By Dr. Mercola
Osteoporosis is a very common problem. It’s characterized by porous and fragile bones, which over time increases the risk of fractures, most often to hips, vertebrae and wrists.
The following information is important for a number of reasons, because there’s a lot of confusion about this condition, but I want to specifically clear up two major misconceptions.
Clearing Up Two Major Myths About Osteoporosis and Its Treatment
The first myth is that osteoporosis is due to a calcium deficiency. As you’ll soon see, that’s not simply the case.
The second misconception is that the treatment for it is to use bisfosphonate drugs like Fosamax, Actonel, or Boniva. This is one of the worst strategies for treating this condition, because even though it will increase your bone density, it is a poison! The reason these drugs work is because they actually kill certain cells in your bone called osteoclasts. These are the cells that destroy bone as part of your natural bone regeneration process.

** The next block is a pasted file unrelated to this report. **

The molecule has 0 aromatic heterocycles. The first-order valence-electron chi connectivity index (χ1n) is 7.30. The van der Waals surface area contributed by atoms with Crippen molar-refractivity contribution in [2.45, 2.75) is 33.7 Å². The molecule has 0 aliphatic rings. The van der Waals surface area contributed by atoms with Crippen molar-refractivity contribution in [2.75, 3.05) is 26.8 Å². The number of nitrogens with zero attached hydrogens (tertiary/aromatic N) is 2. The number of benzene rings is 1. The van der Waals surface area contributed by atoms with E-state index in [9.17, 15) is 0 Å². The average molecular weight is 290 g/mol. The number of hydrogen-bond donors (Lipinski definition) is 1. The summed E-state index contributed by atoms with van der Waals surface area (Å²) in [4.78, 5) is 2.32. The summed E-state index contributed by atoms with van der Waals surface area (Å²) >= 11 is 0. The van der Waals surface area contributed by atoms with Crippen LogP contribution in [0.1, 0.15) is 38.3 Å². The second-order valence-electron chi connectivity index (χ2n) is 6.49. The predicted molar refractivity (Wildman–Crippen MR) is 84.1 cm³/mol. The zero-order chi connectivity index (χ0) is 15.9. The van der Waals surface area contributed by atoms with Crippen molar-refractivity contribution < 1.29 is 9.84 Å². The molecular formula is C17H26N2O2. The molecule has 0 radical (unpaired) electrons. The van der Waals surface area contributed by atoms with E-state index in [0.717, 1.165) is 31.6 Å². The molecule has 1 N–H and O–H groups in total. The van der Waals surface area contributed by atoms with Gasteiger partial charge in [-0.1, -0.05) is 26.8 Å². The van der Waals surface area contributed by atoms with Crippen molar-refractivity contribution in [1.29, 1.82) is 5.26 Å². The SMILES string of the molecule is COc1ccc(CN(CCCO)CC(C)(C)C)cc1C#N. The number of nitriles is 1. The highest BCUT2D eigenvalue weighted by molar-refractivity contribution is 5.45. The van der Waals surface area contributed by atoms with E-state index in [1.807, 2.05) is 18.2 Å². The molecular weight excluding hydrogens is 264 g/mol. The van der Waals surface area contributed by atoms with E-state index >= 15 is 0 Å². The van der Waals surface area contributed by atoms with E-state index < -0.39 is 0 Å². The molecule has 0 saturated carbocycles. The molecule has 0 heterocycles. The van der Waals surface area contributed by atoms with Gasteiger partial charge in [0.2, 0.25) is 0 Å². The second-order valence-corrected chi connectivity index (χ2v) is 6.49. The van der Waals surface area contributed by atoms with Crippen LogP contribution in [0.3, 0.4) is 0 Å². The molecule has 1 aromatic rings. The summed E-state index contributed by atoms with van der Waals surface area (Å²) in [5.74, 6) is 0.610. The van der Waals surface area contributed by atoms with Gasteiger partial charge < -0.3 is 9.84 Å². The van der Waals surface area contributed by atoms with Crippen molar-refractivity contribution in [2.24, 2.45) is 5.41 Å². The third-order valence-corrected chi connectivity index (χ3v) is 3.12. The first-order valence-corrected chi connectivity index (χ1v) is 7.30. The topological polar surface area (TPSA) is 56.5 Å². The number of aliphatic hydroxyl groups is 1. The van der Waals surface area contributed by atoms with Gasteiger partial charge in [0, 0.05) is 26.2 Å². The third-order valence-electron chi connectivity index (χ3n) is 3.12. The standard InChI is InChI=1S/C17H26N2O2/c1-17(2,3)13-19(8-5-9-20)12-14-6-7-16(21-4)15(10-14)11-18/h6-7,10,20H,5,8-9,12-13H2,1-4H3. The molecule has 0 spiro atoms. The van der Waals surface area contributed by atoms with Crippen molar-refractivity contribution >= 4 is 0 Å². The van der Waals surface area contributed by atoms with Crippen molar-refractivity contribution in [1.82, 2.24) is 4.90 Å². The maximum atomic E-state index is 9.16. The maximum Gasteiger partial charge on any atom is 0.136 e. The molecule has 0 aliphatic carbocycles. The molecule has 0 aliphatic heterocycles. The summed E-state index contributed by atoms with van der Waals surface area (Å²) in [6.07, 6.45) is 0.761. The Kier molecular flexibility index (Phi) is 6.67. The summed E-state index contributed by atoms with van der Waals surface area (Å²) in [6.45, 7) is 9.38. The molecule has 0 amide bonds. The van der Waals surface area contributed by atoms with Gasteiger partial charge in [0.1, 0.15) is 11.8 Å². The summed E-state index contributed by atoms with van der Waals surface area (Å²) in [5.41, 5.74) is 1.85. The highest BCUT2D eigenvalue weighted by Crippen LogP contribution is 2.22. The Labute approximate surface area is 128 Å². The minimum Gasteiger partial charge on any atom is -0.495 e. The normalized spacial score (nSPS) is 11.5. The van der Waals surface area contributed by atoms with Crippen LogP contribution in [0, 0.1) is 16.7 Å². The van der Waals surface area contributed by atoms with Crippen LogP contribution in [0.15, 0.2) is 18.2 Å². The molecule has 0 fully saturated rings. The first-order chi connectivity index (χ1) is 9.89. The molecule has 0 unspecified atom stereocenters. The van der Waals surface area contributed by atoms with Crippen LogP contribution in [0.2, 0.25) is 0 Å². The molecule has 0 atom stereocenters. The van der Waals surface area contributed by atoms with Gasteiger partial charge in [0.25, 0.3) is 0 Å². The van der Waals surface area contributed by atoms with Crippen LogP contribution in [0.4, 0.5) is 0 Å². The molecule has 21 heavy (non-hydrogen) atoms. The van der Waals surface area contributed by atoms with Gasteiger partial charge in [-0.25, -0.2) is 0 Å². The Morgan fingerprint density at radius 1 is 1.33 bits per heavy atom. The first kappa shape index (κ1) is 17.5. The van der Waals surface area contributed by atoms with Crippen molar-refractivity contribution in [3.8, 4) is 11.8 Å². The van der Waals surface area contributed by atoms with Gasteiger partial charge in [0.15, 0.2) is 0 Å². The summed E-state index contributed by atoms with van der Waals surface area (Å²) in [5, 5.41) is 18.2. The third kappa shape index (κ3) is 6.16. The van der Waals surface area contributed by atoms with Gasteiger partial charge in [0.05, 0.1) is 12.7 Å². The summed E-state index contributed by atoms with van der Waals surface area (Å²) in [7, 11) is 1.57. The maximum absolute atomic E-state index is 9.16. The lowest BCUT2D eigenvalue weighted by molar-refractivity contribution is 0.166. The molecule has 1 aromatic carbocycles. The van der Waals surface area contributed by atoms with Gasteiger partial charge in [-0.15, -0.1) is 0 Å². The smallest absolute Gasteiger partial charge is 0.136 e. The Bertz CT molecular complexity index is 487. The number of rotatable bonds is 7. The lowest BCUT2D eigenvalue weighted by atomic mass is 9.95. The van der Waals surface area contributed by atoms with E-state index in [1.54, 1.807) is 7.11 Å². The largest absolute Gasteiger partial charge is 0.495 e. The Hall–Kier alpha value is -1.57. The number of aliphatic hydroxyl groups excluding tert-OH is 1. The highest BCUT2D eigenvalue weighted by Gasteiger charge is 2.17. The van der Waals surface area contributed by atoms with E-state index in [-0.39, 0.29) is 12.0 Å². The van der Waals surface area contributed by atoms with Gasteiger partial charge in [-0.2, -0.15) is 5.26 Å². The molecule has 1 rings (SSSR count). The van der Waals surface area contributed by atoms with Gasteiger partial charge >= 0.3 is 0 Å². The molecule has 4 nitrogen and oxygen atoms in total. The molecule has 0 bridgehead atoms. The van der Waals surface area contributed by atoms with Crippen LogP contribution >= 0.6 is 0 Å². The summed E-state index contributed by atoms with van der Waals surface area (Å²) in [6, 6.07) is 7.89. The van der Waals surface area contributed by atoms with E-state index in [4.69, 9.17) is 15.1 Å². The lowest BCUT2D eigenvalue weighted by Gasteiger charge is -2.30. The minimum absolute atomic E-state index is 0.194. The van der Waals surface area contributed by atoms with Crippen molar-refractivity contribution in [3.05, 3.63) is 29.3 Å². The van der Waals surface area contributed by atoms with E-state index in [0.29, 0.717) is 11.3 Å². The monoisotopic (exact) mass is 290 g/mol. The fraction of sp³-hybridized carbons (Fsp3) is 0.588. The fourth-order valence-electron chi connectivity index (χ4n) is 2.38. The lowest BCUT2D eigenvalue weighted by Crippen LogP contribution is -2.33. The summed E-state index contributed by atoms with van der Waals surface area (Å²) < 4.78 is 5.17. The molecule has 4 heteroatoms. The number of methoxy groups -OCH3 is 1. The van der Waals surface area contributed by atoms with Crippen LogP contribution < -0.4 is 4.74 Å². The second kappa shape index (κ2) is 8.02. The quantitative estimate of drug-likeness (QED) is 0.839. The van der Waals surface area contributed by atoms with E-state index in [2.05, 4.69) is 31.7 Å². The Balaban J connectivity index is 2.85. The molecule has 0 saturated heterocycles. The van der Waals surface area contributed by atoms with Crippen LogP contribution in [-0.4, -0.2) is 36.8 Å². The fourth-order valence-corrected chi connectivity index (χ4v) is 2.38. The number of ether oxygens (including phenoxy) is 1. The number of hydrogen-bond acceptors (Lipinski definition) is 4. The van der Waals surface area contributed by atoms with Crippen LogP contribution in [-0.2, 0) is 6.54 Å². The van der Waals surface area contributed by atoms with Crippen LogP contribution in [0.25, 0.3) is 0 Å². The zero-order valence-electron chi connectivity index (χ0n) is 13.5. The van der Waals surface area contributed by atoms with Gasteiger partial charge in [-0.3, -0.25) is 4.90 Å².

When these cells die off, you’re left with only osteoblasts, which build bone. Hence you get bigger bone that is denser, but NOT stronger. Your bones actually become weaker, and in the long term increase your risk of developing a fracture.
Your bone undergoes a dynamic process, constantly being remolded based on the forces in your body, and you need to have both osteoblasts and osteclasts to remove old bone and rebuild new bone.
Another drug you want to avoid, especially if you have asthma or any other autoimmune disease, is steroids. Steroids are very detrimental for bone density, and will increase your risk of osteoporosis.
Eating Right for Healthy Bone Density and Strength
One of the important strategies for healthy bones is to eat the right kind of foods. If you eat a diet full of processed foods, it will produce biochemical and metabolic conditions in your body that will decrease your bone density, so avoiding processed foods is the first step in the right direction.
Eating high quality, organic, biodynamic, locally-grown food will naturally increase your bone density and decrease your risk of developing osteoporosis.
One food in particular worth mentioning are onions, which are high in gamma-glutamyl peptides that have been shown to increase bone density. But generally, you’ll want to eat lots of fresh vegetables.